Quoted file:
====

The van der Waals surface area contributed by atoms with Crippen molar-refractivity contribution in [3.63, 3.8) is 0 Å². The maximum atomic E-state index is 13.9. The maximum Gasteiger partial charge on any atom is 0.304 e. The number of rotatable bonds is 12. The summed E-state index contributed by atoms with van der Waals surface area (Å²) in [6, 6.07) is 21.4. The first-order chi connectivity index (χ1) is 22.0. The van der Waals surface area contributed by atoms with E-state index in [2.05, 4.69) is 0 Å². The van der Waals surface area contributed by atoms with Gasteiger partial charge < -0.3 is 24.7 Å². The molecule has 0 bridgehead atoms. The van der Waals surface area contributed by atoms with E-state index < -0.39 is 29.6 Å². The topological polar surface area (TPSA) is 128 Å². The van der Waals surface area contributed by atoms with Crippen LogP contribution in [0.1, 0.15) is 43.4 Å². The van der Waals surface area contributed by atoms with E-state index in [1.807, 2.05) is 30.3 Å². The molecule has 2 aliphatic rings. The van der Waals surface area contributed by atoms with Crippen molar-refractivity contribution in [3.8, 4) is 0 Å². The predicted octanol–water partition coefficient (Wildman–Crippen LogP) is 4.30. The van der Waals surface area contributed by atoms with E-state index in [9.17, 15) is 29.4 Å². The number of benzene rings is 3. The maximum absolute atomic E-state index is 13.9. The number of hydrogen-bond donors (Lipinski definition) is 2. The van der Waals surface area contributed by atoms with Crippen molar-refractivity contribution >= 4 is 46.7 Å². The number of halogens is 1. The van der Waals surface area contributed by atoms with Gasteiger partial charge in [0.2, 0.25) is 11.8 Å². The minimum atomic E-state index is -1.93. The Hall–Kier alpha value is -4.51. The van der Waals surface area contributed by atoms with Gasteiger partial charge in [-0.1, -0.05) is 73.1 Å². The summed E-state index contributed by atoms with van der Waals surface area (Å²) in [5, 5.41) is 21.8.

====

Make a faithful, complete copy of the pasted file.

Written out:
The van der Waals surface area contributed by atoms with Crippen molar-refractivity contribution in [3.63, 3.8) is 0 Å². The maximum atomic E-state index is 13.9. The maximum Gasteiger partial charge on any atom is 0.304 e. The number of rotatable bonds is 12. The summed E-state index contributed by atoms with van der Waals surface area (Å²) in [6, 6.07) is 21.4. The first-order chi connectivity index (χ1) is 22.0. The van der Waals surface area contributed by atoms with E-state index in [2.05, 4.69) is 0 Å². The van der Waals surface area contributed by atoms with Gasteiger partial charge < -0.3 is 24.7 Å². The molecule has 0 bridgehead atoms. The van der Waals surface area contributed by atoms with E-state index < -0.39 is 29.6 Å². The topological polar surface area (TPSA) is 128 Å². The van der Waals surface area contributed by atoms with Crippen LogP contribution in [0.1, 0.15) is 43.4 Å². The van der Waals surface area contributed by atoms with E-state index in [1.807, 2.05) is 30.3 Å². The molecule has 2 aliphatic rings. The van der Waals surface area contributed by atoms with Crippen molar-refractivity contribution in [3.8, 4) is 0 Å². The predicted octanol–water partition coefficient (Wildman–Crippen LogP) is 4.30. The van der Waals surface area contributed by atoms with E-state index in [9.17, 15) is 29.4 Å². The number of benzene rings is 3. The maximum absolute atomic E-state index is 13.9. The number of hydrogen-bond donors (Lipinski definition) is 2. The van der Waals surface area contributed by atoms with Crippen molar-refractivity contribution >= 4 is 46.7 Å². The number of halogens is 1. The van der Waals surface area contributed by atoms with Gasteiger partial charge in [0.2, 0.25) is 11.8 Å². The minimum atomic E-state index is -1.93. The Hall–Kier alpha value is -4.51. The van der Waals surface area contributed by atoms with Gasteiger partial charge in [-0.1, -0.05) is 73.1 Å². The summed E-state index contributed by atoms with van der Waals surface area (Å²) in [5, 5.41) is 21.8.